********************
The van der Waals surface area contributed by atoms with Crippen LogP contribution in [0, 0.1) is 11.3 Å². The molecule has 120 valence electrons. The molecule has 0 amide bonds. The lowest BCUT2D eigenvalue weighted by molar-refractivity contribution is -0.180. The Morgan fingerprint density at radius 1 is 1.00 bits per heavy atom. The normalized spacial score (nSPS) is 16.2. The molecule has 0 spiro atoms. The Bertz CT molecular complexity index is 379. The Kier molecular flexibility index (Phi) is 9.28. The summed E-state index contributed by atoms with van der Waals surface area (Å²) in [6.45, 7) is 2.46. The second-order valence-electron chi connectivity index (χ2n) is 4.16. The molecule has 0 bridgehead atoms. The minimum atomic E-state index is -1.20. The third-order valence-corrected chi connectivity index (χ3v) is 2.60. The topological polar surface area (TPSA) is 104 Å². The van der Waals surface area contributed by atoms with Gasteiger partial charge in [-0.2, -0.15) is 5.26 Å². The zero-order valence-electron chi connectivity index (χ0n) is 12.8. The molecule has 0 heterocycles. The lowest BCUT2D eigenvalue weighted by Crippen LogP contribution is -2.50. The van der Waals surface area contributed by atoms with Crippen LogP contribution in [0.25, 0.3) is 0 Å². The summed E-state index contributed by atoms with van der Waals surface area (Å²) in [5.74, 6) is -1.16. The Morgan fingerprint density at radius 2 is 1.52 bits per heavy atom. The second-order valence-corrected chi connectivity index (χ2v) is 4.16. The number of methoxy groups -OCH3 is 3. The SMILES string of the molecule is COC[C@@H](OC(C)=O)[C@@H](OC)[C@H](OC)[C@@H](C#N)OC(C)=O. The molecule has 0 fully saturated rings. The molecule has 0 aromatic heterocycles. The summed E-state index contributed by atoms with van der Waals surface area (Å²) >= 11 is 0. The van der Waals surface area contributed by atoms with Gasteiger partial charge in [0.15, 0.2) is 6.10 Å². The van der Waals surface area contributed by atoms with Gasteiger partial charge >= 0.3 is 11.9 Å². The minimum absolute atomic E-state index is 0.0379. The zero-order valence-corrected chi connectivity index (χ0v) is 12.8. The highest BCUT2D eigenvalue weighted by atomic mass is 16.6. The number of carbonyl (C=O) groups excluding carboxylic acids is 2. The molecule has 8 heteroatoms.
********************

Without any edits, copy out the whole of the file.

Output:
The van der Waals surface area contributed by atoms with Crippen LogP contribution in [0, 0.1) is 11.3 Å². The molecule has 120 valence electrons. The molecule has 0 amide bonds. The lowest BCUT2D eigenvalue weighted by molar-refractivity contribution is -0.180. The Morgan fingerprint density at radius 1 is 1.00 bits per heavy atom. The normalized spacial score (nSPS) is 16.2. The molecule has 0 spiro atoms. The Bertz CT molecular complexity index is 379. The Kier molecular flexibility index (Phi) is 9.28. The summed E-state index contributed by atoms with van der Waals surface area (Å²) in [6.45, 7) is 2.46. The second-order valence-electron chi connectivity index (χ2n) is 4.16. The molecule has 0 bridgehead atoms. The minimum atomic E-state index is -1.20. The third-order valence-corrected chi connectivity index (χ3v) is 2.60. The topological polar surface area (TPSA) is 104 Å². The van der Waals surface area contributed by atoms with Gasteiger partial charge in [-0.2, -0.15) is 5.26 Å². The zero-order valence-electron chi connectivity index (χ0n) is 12.8. The molecule has 0 heterocycles. The lowest BCUT2D eigenvalue weighted by Crippen LogP contribution is -2.50. The van der Waals surface area contributed by atoms with Crippen LogP contribution in [0.25, 0.3) is 0 Å². The summed E-state index contributed by atoms with van der Waals surface area (Å²) in [5.74, 6) is -1.16. The Morgan fingerprint density at radius 2 is 1.52 bits per heavy atom. The second-order valence-corrected chi connectivity index (χ2v) is 4.16. The number of methoxy groups -OCH3 is 3. The SMILES string of the molecule is COC[C@@H](OC(C)=O)[C@@H](OC)[C@H](OC)[C@@H](C#N)OC(C)=O. The molecule has 0 fully saturated rings. The molecule has 0 aromatic heterocycles. The summed E-state index contributed by atoms with van der Waals surface area (Å²) >= 11 is 0. The van der Waals surface area contributed by atoms with Gasteiger partial charge in [0.15, 0.2) is 6.10 Å². The van der Waals surface area contributed by atoms with Gasteiger partial charge >= 0.3 is 11.9 Å². The minimum absolute atomic E-state index is 0.0379. The zero-order valence-corrected chi connectivity index (χ0v) is 12.8. The highest BCUT2D eigenvalue weighted by atomic mass is 16.6. The number of carbonyl (C=O) groups excluding carboxylic acids is 2. The molecule has 8 heteroatoms.